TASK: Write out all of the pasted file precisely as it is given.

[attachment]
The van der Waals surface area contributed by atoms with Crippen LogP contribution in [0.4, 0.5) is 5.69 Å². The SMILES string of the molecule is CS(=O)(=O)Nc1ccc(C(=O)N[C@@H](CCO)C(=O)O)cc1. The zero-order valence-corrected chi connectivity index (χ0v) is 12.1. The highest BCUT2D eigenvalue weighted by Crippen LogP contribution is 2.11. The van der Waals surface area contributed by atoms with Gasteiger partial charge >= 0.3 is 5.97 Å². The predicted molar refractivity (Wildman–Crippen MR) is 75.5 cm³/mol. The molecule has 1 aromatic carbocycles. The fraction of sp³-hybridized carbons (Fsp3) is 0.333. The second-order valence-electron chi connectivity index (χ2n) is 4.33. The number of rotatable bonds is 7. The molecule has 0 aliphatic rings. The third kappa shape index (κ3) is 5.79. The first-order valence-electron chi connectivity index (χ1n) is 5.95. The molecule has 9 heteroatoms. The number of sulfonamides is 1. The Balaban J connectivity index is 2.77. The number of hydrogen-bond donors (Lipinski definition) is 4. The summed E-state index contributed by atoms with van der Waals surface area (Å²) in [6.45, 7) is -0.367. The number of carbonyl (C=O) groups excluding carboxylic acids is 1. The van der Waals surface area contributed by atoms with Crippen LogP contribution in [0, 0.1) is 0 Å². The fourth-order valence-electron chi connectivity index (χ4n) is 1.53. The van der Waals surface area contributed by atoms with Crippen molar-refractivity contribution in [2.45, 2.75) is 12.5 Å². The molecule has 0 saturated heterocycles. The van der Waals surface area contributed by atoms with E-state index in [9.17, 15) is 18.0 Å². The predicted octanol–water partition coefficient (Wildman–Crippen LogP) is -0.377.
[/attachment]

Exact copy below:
The van der Waals surface area contributed by atoms with Crippen LogP contribution in [0.4, 0.5) is 5.69 Å². The SMILES string of the molecule is CS(=O)(=O)Nc1ccc(C(=O)N[C@@H](CCO)C(=O)O)cc1. The zero-order valence-corrected chi connectivity index (χ0v) is 12.1. The highest BCUT2D eigenvalue weighted by Crippen LogP contribution is 2.11. The van der Waals surface area contributed by atoms with Gasteiger partial charge >= 0.3 is 5.97 Å². The predicted molar refractivity (Wildman–Crippen MR) is 75.5 cm³/mol. The molecule has 1 aromatic carbocycles. The fraction of sp³-hybridized carbons (Fsp3) is 0.333. The second-order valence-electron chi connectivity index (χ2n) is 4.33. The number of rotatable bonds is 7. The molecule has 0 aliphatic rings. The third kappa shape index (κ3) is 5.79. The first-order valence-electron chi connectivity index (χ1n) is 5.95. The molecule has 9 heteroatoms. The number of sulfonamides is 1. The Balaban J connectivity index is 2.77. The number of hydrogen-bond donors (Lipinski definition) is 4. The summed E-state index contributed by atoms with van der Waals surface area (Å²) in [6.45, 7) is -0.367. The number of carbonyl (C=O) groups excluding carboxylic acids is 1. The van der Waals surface area contributed by atoms with Crippen LogP contribution in [0, 0.1) is 0 Å². The fourth-order valence-electron chi connectivity index (χ4n) is 1.53. The van der Waals surface area contributed by atoms with Crippen molar-refractivity contribution in [2.45, 2.75) is 12.5 Å². The molecule has 0 saturated heterocycles. The van der Waals surface area contributed by atoms with E-state index in [9.17, 15) is 18.0 Å². The predicted octanol–water partition coefficient (Wildman–Crippen LogP) is -0.377.